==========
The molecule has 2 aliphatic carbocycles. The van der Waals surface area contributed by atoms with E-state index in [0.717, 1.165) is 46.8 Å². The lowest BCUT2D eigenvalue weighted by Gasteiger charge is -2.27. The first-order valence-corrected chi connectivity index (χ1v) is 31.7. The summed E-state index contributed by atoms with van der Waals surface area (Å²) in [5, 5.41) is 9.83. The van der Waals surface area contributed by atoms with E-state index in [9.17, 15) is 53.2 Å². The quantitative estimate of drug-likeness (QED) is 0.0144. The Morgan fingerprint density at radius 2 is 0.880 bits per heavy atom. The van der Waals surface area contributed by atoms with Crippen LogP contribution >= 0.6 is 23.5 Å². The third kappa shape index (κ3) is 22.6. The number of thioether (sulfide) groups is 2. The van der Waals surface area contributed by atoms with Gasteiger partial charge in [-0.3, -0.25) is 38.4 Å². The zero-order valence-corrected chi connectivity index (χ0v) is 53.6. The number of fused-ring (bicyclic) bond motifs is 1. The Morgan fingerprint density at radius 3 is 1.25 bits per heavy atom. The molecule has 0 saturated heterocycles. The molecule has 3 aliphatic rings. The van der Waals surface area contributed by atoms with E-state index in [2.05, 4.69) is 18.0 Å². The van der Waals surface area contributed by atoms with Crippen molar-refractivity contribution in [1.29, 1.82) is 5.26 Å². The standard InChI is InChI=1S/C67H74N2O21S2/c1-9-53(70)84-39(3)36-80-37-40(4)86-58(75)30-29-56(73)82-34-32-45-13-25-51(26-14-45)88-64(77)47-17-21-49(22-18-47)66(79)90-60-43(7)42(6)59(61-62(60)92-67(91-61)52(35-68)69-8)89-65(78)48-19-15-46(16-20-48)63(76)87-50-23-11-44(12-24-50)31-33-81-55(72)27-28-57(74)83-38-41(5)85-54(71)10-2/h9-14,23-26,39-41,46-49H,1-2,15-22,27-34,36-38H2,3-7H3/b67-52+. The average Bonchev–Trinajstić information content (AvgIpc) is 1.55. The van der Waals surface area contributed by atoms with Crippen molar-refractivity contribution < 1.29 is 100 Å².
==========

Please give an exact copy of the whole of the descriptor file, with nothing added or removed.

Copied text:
The molecule has 2 aliphatic carbocycles. The van der Waals surface area contributed by atoms with E-state index in [0.717, 1.165) is 46.8 Å². The lowest BCUT2D eigenvalue weighted by Gasteiger charge is -2.27. The first-order valence-corrected chi connectivity index (χ1v) is 31.7. The summed E-state index contributed by atoms with van der Waals surface area (Å²) in [5, 5.41) is 9.83. The van der Waals surface area contributed by atoms with E-state index in [9.17, 15) is 53.2 Å². The quantitative estimate of drug-likeness (QED) is 0.0144. The Morgan fingerprint density at radius 2 is 0.880 bits per heavy atom. The van der Waals surface area contributed by atoms with Crippen LogP contribution >= 0.6 is 23.5 Å². The third kappa shape index (κ3) is 22.6. The number of thioether (sulfide) groups is 2. The van der Waals surface area contributed by atoms with Gasteiger partial charge in [-0.3, -0.25) is 38.4 Å². The zero-order valence-corrected chi connectivity index (χ0v) is 53.6. The number of fused-ring (bicyclic) bond motifs is 1. The Morgan fingerprint density at radius 3 is 1.25 bits per heavy atom. The molecule has 0 saturated heterocycles. The molecule has 3 aliphatic rings. The van der Waals surface area contributed by atoms with E-state index in [2.05, 4.69) is 18.0 Å². The van der Waals surface area contributed by atoms with Crippen molar-refractivity contribution in [1.29, 1.82) is 5.26 Å². The standard InChI is InChI=1S/C67H74N2O21S2/c1-9-53(70)84-39(3)36-80-37-40(4)86-58(75)30-29-56(73)82-34-32-45-13-25-51(26-14-45)88-64(77)47-17-21-49(22-18-47)66(79)90-60-43(7)42(6)59(61-62(60)92-67(91-61)52(35-68)69-8)89-65(78)48-19-15-46(16-20-48)63(76)87-50-23-11-44(12-24-50)31-33-81-55(72)27-28-57(74)83-38-41(5)85-54(71)10-2/h9-14,23-26,39-41,46-49H,1-2,15-22,27-34,36-38H2,3-7H3/b67-52+. The average Bonchev–Trinajstić information content (AvgIpc) is 1.55. The van der Waals surface area contributed by atoms with Crippen molar-refractivity contribution < 1.29 is 100 Å².